Accessibility links

Breaking News

Russia: Berezovskii Eyes New Ukrainian Broadsheet Newspaper

Boris Berezovskii (file photo) Exiled Russian media baron Boris Berezovskii has revealed plans to reshuffle his respected newspaper "Kommersant-Daily" and launch a similar broadsheet in Ukraine. A strong foe of Russian President Vladimir Putin, Berezovskii says he is eager to extend his media activities to Ukraine following its recent Orange Revolution. Experts say the tycoon hopes to use his new publication to stir up similar political change in Russia.

Moscow, 15 June 2005 (RFE/RL) -- Speaking to the staff of "Kommersant-Daily" via video linkup from London, Boris Berezovskii announced yesterday he is planning to replace the leadership of his Kommersant publishing house.

He also said he is currently in negotiations to sell another of his dailies, "Nezavisimaya gazeta," though he refused to give further details.

But maybe more importantly, Berezovskii unveiled plans to launch "Kommersant-Ukraine," a new Ukraine-based broadsheet modeled on its Russian counterpart.

The general director of the Kommersant publishing house, Andrei Vasilev, is due to move to Kyiv to kick off the paper, whose first edition is already scheduled for late July.

Yassen Zassourskii is the dean of the journalism department at the Moscow State University. Like a number of experts, he predicts Berezovskii's new publication will find great success in Ukraine.

“Certainly, his newspaper would be an asset for the Ukrainian media since it is known for its wide and quality coverage of economic affairs, and I think that the Ukrainian media don’t have this kind of publication,” Zassourskii said.

Explaining his decision to enter the Ukrainian media market, Berezovskii told reporters yesterday he believed the fate of Russia will be determined in Ukraine.
Berezovskii, who lives in Great Britain and France, has spent the past five years unable to return to Russia, where he faces charges of fraud and money laundering.

Berezovskii is a fierce critic of Putin’s regime and is wanted in Russia on fraud charges. He had voiced strong support for the Orange Revolution last year that brought the West-leaning Viktor Yushchenko to power.

Among Russia’s newspapers, "Kommersant" is the most critical of the Kremlin. And Yassourskii says Berezovskii’s new Ukrainian broadsheet is very likely to maintain this tone.

“Berezovskii has openly expressed his support for the so-called Orange Revolution in Ukraine," Zassourskii said. "It is possible that Berezovskii will try to use 'Kommersant' in Ukraine for his campaign against the Russian government, against Mr. Putin, to try to find ways to influence public opinion in Ukraine.”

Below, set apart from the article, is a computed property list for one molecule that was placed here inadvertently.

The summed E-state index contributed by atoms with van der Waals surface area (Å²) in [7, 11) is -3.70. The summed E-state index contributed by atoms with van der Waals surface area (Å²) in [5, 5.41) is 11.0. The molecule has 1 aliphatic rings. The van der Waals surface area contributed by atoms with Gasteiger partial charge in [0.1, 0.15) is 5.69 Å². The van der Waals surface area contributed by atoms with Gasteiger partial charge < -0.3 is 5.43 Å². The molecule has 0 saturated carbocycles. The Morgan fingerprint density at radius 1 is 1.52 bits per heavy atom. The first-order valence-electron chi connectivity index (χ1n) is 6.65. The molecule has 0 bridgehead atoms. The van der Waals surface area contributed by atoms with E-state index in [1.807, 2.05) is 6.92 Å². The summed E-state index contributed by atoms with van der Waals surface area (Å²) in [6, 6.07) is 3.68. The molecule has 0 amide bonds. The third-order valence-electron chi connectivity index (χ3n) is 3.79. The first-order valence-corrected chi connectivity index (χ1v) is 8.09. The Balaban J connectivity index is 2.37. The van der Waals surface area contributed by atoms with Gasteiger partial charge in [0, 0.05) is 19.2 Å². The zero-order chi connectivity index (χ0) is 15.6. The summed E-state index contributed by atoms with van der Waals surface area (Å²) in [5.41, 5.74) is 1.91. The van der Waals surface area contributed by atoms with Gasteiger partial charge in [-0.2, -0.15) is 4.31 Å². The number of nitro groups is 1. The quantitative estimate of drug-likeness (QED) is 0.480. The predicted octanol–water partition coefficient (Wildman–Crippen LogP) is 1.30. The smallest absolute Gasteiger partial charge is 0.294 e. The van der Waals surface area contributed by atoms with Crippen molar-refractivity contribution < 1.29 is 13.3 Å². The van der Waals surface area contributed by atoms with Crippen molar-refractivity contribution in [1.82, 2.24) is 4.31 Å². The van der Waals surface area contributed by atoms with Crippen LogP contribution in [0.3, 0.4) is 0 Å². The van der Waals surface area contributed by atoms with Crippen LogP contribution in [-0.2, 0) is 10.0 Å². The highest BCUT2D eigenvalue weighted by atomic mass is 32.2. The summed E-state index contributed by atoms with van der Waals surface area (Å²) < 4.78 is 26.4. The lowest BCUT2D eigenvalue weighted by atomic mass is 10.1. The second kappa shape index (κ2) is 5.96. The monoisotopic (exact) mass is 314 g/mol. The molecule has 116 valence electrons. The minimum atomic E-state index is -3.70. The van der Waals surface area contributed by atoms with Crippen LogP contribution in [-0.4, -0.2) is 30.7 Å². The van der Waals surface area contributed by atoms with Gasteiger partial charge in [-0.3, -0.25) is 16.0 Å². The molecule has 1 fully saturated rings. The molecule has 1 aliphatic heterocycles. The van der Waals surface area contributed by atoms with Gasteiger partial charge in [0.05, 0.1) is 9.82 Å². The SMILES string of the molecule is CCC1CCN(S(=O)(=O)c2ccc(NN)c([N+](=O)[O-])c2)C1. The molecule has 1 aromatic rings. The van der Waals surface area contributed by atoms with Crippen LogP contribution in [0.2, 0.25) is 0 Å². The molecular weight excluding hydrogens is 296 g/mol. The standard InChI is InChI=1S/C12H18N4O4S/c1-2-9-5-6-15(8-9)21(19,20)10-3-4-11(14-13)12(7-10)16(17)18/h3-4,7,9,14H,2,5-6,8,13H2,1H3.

Sergei Markov, the director of the Moscow-based Institute for Political Studies, also predicts that "Kommersant-Ukraine" will be a hit, and praises Vasilev as a “brilliant" editor. He says he believes the main goal of the Ukrainian paper will be to provide fertile ground for Berezovskii’s attempts at fomenting a revolution in Russia.

“I think Berezovskii’s goal is not simply to create a quality newspaper," Markov said. "He would like to provoke a kind of political revolution in Russia, to once again be in power in Russia and help his allies here. For him, Ukraine could grow into a perfect parade ground.”

Of course, in launching a newspaper in Ukraine, Berezovskii may have pure, simple profit in mind as well. Analysts have suggested the onetime tycoon may be having financial difficulties.

Berezovskii, who lives in Great Britain and France, has spent the past five years unable to return to Russia, where he faces charges of fraud and money laundering.

He has already sold off many of his oil and media assets -- the sale of "Nezavisimaya gazeta" could just be the latest attempt to obtain some extra cash.

During yesterday’s video linkup, Berezovskii also announced that "Kommersant’s" current editor in chief will be changed, but did not say who would replace him and Vasilev. Berezovskii gave little explanation for the switch, saying simply the shake-up would help "Kommersant" to reach its full potential.

Changes of ownership in the Russian press tend to spark strong debate in Russia, where the Kremlin is seen as gradually tightening its grip on the media.

Last week, the state-run gas giant Gazprom acquired the leading daily "Izvestiya" from oligarch Vladimir Potanin. The sale was viewed as a sign that the Kremlin is seeking to gain control of the press, which traditionally enjoys more freedom than television.